What Is a Mesothelioma Wrongful Death Lawsuit?
A mesothelioma wrongful death lawsuit is a type of legal action that can be taken if another person — or company — is responsible for someone’s death.
Mesothelioma wrongful death lawsuits are usually filed against the manufacturers of asbestos products. These companies knew their products were harmful but did not warn the public.
These mesothelioma cases claim that the asbestos victim would still be alive if they had not been exposed to asbestos, the only known cause of mesothelioma.
Mesothelioma wrongful death lawsuits help families secure financial compensation from asbestos companies. This money can keep a family financially secure and punish the manufacturers for exposing their loved one to asbestos.
Wrongful death lawsuits can be filed by anyone who is in charge of a victim’s estate. The person does not have to be related to the mesothelioma victim, but they must have the legal authority to file the lawsuit.
Anyone looking to file a wrongful death lawsuit for mesothelioma should work with an experienced mesothelioma law firm for best results. Mesothelioma lawyers know how to properly navigate these complex lawsuits and can make the legal process easier for grief-stricken families.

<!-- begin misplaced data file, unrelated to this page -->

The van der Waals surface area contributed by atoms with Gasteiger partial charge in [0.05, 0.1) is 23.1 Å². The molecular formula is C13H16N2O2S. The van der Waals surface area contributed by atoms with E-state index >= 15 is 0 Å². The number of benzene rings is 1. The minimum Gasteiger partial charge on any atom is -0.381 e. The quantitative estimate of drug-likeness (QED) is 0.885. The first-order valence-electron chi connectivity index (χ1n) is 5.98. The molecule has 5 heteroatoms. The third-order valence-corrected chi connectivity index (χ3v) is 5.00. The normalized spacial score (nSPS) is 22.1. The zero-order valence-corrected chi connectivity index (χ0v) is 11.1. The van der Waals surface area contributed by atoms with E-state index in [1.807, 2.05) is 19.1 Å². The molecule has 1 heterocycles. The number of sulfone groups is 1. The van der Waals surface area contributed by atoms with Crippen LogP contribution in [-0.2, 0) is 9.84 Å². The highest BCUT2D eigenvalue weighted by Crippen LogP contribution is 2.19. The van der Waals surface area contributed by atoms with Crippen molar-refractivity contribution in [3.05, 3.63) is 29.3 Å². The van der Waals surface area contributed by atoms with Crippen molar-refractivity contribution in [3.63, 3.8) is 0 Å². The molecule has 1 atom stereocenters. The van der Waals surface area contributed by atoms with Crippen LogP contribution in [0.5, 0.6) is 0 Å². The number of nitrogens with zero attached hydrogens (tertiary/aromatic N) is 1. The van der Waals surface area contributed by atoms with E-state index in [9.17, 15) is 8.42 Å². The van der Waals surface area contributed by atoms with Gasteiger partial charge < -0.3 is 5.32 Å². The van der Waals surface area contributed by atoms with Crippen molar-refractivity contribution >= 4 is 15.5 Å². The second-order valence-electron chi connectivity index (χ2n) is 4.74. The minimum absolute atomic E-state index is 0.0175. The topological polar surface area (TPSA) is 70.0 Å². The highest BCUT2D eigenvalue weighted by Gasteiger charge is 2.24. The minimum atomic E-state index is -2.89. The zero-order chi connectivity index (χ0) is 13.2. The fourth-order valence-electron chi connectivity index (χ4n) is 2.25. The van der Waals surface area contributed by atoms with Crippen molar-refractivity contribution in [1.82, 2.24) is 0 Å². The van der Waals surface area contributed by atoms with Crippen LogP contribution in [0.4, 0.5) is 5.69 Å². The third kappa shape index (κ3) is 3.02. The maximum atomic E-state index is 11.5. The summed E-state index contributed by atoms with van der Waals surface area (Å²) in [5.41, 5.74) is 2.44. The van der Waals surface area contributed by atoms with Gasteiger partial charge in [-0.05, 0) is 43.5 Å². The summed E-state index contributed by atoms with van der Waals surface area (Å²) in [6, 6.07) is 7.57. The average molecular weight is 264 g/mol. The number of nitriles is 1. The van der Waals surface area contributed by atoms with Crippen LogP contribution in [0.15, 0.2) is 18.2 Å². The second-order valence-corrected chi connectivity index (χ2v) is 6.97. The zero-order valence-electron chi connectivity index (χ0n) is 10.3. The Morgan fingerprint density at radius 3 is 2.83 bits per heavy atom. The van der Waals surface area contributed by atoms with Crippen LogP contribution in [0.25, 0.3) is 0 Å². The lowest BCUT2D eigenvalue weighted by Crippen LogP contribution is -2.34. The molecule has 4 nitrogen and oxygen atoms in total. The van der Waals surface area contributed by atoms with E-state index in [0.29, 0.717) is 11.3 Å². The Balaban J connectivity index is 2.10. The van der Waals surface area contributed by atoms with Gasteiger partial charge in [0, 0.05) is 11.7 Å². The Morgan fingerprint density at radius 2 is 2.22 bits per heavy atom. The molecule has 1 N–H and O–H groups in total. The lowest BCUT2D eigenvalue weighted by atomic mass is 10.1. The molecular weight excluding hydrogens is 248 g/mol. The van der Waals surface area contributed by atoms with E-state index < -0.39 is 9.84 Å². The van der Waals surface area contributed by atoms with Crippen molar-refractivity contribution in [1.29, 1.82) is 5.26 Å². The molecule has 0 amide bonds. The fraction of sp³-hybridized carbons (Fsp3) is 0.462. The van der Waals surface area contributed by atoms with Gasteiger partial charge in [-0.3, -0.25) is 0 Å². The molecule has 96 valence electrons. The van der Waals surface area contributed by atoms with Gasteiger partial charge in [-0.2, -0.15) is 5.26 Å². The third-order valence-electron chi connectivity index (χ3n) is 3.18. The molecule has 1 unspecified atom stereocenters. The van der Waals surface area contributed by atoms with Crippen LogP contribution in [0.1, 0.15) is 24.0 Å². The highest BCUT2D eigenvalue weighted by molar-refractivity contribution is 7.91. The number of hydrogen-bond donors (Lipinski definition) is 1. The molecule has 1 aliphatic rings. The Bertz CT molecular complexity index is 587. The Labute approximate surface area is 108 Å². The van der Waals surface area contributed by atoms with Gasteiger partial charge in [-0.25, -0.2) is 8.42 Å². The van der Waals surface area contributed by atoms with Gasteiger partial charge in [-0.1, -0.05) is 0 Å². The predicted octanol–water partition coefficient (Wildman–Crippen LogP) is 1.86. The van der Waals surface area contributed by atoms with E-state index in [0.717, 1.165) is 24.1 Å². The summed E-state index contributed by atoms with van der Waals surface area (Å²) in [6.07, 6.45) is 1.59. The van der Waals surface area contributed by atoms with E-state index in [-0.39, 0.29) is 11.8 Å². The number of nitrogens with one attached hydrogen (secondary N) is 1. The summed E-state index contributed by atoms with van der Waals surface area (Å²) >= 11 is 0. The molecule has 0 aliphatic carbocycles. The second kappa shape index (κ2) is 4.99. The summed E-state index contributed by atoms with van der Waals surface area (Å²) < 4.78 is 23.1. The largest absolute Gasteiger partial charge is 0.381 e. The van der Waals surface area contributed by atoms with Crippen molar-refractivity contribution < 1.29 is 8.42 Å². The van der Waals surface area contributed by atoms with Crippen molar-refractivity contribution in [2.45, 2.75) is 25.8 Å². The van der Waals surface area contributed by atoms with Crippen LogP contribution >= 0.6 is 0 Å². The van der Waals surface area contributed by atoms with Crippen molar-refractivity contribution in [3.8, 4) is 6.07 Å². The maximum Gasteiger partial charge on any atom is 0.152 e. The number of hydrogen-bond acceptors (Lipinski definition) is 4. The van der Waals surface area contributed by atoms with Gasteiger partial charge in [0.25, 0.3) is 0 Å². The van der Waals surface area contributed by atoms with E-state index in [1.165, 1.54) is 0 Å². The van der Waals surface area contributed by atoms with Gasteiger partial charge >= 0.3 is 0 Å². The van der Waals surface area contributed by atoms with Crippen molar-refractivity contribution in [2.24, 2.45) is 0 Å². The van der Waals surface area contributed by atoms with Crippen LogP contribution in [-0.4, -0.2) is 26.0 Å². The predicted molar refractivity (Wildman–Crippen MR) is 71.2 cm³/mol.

- More than 26,000 people worldwide died of mesothelioma in 2020.
- Less than 10% of mesothelioma patients live 5 years or more after diagnosis.
- Each state and U.S. territory has its own laws that affect how and when wrongful death lawsuits are filed.
- In some states, families only have 1 year after their loved one’s death to file a wrongful death lawsuit.
Looking for an attorney to help you file a wrongful death lawsuit? Use our Free Checklist of 14 Questions to ask during the interview process to find the right lawyer.
Why File a Mesothelioma Wrongful Death Claim?
All mesothelioma deaths are tragic and could have been prevented. While a lawsuit can never make up for the loss of a cherished loved one, it can provide family members with financial security and help them honor the victim.
Compensation from a mesothelioma wrongful death lawsuit can pay for:
- Costs of travel
- Family living expenses
- Funeral services
- Unpaid medical bills
Mesothelioma wrongful death lawsuits also hold manufacturers of asbestos products accountable. These companies knew that asbestos exposure could cause mesothelioma, lung cancer, and other asbestos-related diseases.
However, instead of doing the right thing, they hid the health risks for decades so they could keep making money. They ended up exposing millions of Americans in the process.